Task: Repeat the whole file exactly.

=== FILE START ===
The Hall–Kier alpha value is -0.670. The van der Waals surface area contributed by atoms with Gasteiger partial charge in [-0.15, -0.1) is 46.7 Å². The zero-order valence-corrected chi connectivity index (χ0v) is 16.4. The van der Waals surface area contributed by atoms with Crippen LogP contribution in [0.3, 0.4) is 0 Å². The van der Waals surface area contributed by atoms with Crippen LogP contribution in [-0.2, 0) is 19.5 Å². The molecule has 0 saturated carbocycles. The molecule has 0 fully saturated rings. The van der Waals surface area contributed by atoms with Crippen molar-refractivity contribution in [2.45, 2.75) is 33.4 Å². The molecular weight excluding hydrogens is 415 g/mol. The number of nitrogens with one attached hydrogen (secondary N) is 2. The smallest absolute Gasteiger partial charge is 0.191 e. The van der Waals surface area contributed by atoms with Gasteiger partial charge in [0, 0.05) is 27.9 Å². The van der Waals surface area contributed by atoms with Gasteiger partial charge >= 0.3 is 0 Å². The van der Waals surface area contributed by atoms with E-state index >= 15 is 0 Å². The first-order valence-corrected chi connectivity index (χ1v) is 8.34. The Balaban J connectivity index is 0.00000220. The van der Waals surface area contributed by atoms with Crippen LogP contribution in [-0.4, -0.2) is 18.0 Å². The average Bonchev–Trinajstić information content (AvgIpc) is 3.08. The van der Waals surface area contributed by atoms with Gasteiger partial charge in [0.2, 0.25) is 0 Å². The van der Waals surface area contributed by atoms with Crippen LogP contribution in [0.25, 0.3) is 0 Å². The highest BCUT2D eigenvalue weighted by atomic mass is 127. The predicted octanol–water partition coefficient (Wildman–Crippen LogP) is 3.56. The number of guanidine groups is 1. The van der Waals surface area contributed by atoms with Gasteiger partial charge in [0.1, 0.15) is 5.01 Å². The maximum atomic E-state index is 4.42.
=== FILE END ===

The Hall–Kier alpha value is -0.670. The van der Waals surface area contributed by atoms with Gasteiger partial charge in [-0.15, -0.1) is 46.7 Å². The zero-order valence-corrected chi connectivity index (χ0v) is 16.4. The van der Waals surface area contributed by atoms with Crippen LogP contribution in [0.3, 0.4) is 0 Å². The van der Waals surface area contributed by atoms with Crippen LogP contribution in [-0.2, 0) is 19.5 Å². The molecule has 0 saturated carbocycles. The molecule has 0 fully saturated rings. The van der Waals surface area contributed by atoms with Crippen molar-refractivity contribution in [2.45, 2.75) is 33.4 Å². The molecular weight excluding hydrogens is 415 g/mol. The number of nitrogens with one attached hydrogen (secondary N) is 2. The smallest absolute Gasteiger partial charge is 0.191 e. The van der Waals surface area contributed by atoms with Gasteiger partial charge in [0, 0.05) is 27.9 Å². The van der Waals surface area contributed by atoms with Gasteiger partial charge >= 0.3 is 0 Å². The van der Waals surface area contributed by atoms with E-state index >= 15 is 0 Å². The first-order valence-corrected chi connectivity index (χ1v) is 8.34. The Balaban J connectivity index is 0.00000220. The van der Waals surface area contributed by atoms with Crippen LogP contribution in [-0.4, -0.2) is 18.0 Å². The average Bonchev–Trinajstić information content (AvgIpc) is 3.08. The van der Waals surface area contributed by atoms with Gasteiger partial charge in [0.2, 0.25) is 0 Å². The van der Waals surface area contributed by atoms with Crippen LogP contribution in [0.25, 0.3) is 0 Å². The highest BCUT2D eigenvalue weighted by atomic mass is 127. The predicted octanol–water partition coefficient (Wildman–Crippen LogP) is 3.56. The number of guanidine groups is 1. The van der Waals surface area contributed by atoms with Gasteiger partial charge in [0.1, 0.15) is 5.01 Å². The maximum atomic E-state index is 4.42.